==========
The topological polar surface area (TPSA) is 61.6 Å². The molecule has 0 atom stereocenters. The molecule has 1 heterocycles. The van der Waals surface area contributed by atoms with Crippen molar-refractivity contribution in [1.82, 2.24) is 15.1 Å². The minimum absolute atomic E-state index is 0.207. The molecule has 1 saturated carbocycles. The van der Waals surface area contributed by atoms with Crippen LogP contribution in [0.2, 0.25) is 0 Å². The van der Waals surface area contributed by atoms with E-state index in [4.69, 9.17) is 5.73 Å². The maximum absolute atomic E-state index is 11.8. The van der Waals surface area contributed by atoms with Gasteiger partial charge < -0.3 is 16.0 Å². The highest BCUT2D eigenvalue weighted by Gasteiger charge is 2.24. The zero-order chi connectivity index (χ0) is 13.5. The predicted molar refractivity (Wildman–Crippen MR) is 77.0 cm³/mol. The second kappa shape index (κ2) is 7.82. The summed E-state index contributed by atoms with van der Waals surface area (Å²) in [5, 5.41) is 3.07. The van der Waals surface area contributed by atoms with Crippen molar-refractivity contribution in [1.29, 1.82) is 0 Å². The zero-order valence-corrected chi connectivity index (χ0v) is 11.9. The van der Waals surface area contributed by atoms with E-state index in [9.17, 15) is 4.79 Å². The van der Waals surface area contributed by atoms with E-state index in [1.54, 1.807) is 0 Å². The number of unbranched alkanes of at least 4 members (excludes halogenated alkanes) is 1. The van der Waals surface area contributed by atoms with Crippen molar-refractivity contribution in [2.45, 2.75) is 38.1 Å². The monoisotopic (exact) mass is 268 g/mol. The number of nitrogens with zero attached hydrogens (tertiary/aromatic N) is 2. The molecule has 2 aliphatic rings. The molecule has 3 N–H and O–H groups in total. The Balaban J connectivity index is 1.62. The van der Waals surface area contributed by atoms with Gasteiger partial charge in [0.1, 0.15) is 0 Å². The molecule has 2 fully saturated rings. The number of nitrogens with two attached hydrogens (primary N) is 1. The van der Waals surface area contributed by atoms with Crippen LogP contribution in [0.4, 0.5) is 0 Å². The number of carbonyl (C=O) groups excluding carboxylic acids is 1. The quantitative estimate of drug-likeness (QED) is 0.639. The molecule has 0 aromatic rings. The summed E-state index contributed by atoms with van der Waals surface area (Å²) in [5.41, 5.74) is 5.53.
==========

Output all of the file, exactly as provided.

The topological polar surface area (TPSA) is 61.6 Å². The molecule has 0 atom stereocenters. The molecule has 1 heterocycles. The van der Waals surface area contributed by atoms with Crippen molar-refractivity contribution in [1.82, 2.24) is 15.1 Å². The minimum absolute atomic E-state index is 0.207. The molecule has 1 saturated carbocycles. The van der Waals surface area contributed by atoms with Crippen LogP contribution in [0.2, 0.25) is 0 Å². The van der Waals surface area contributed by atoms with E-state index in [4.69, 9.17) is 5.73 Å². The maximum absolute atomic E-state index is 11.8. The van der Waals surface area contributed by atoms with Gasteiger partial charge < -0.3 is 16.0 Å². The highest BCUT2D eigenvalue weighted by Gasteiger charge is 2.24. The zero-order chi connectivity index (χ0) is 13.5. The predicted molar refractivity (Wildman–Crippen MR) is 77.0 cm³/mol. The second kappa shape index (κ2) is 7.82. The summed E-state index contributed by atoms with van der Waals surface area (Å²) in [5, 5.41) is 3.07. The van der Waals surface area contributed by atoms with Crippen molar-refractivity contribution in [1.29, 1.82) is 0 Å². The zero-order valence-corrected chi connectivity index (χ0v) is 11.9. The van der Waals surface area contributed by atoms with E-state index in [9.17, 15) is 4.79 Å². The van der Waals surface area contributed by atoms with E-state index in [1.54, 1.807) is 0 Å². The number of unbranched alkanes of at least 4 members (excludes halogenated alkanes) is 1. The van der Waals surface area contributed by atoms with Crippen molar-refractivity contribution in [2.45, 2.75) is 38.1 Å². The monoisotopic (exact) mass is 268 g/mol. The number of nitrogens with zero attached hydrogens (tertiary/aromatic N) is 2. The molecule has 2 aliphatic rings. The molecule has 3 N–H and O–H groups in total. The Balaban J connectivity index is 1.62. The van der Waals surface area contributed by atoms with Gasteiger partial charge in [0.1, 0.15) is 0 Å². The molecule has 2 fully saturated rings. The number of nitrogens with two attached hydrogens (primary N) is 1. The van der Waals surface area contributed by atoms with Crippen LogP contribution in [0.4, 0.5) is 0 Å². The number of carbonyl (C=O) groups excluding carboxylic acids is 1. The quantitative estimate of drug-likeness (QED) is 0.639. The molecule has 0 aromatic rings. The summed E-state index contributed by atoms with van der Waals surface area (Å²) in [5.41, 5.74) is 5.53.